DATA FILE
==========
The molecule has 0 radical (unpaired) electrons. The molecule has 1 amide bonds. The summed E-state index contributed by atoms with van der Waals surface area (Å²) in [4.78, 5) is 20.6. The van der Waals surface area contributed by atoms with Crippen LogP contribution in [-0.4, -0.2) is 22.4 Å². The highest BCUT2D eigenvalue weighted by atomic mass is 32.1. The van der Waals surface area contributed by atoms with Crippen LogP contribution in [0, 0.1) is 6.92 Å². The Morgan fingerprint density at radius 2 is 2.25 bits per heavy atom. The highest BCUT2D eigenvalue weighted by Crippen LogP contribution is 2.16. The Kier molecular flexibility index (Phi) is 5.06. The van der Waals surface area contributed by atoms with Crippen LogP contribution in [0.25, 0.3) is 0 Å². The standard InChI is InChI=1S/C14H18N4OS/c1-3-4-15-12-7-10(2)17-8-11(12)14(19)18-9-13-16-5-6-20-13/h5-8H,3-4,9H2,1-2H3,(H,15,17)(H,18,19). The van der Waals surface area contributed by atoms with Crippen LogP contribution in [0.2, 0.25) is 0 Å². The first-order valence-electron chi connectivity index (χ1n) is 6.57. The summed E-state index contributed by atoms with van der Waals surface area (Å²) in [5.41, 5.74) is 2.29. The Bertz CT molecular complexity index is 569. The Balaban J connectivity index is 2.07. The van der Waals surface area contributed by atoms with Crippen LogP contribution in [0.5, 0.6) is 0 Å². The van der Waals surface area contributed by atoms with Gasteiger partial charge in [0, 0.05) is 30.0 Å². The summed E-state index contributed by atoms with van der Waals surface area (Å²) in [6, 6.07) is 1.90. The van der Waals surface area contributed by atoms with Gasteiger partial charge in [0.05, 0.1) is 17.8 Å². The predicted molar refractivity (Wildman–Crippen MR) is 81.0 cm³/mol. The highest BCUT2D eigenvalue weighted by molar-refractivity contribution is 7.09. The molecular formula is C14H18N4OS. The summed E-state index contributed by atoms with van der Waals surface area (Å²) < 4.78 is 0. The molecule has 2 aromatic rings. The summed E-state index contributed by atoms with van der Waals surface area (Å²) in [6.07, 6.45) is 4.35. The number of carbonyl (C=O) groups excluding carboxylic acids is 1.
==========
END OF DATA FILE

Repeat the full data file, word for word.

The molecule has 0 radical (unpaired) electrons. The molecule has 1 amide bonds. The summed E-state index contributed by atoms with van der Waals surface area (Å²) in [4.78, 5) is 20.6. The van der Waals surface area contributed by atoms with Crippen LogP contribution in [-0.4, -0.2) is 22.4 Å². The highest BCUT2D eigenvalue weighted by atomic mass is 32.1. The van der Waals surface area contributed by atoms with Crippen LogP contribution in [0, 0.1) is 6.92 Å². The Morgan fingerprint density at radius 2 is 2.25 bits per heavy atom. The highest BCUT2D eigenvalue weighted by Crippen LogP contribution is 2.16. The Kier molecular flexibility index (Phi) is 5.06. The van der Waals surface area contributed by atoms with Crippen LogP contribution in [0.25, 0.3) is 0 Å². The standard InChI is InChI=1S/C14H18N4OS/c1-3-4-15-12-7-10(2)17-8-11(12)14(19)18-9-13-16-5-6-20-13/h5-8H,3-4,9H2,1-2H3,(H,15,17)(H,18,19). The van der Waals surface area contributed by atoms with Crippen LogP contribution in [0.2, 0.25) is 0 Å². The first-order valence-electron chi connectivity index (χ1n) is 6.57. The summed E-state index contributed by atoms with van der Waals surface area (Å²) in [5.41, 5.74) is 2.29. The Bertz CT molecular complexity index is 569. The Balaban J connectivity index is 2.07. The van der Waals surface area contributed by atoms with Crippen LogP contribution in [0.5, 0.6) is 0 Å². The van der Waals surface area contributed by atoms with Gasteiger partial charge in [0, 0.05) is 30.0 Å². The summed E-state index contributed by atoms with van der Waals surface area (Å²) in [6, 6.07) is 1.90. The van der Waals surface area contributed by atoms with Gasteiger partial charge in [0.05, 0.1) is 17.8 Å². The predicted molar refractivity (Wildman–Crippen MR) is 81.0 cm³/mol. The highest BCUT2D eigenvalue weighted by molar-refractivity contribution is 7.09. The molecular formula is C14H18N4OS. The summed E-state index contributed by atoms with van der Waals surface area (Å²) < 4.78 is 0. The molecule has 2 aromatic rings. The summed E-state index contributed by atoms with van der Waals surface area (Å²) in [6.07, 6.45) is 4.35. The number of carbonyl (C=O) groups excluding carboxylic acids is 1.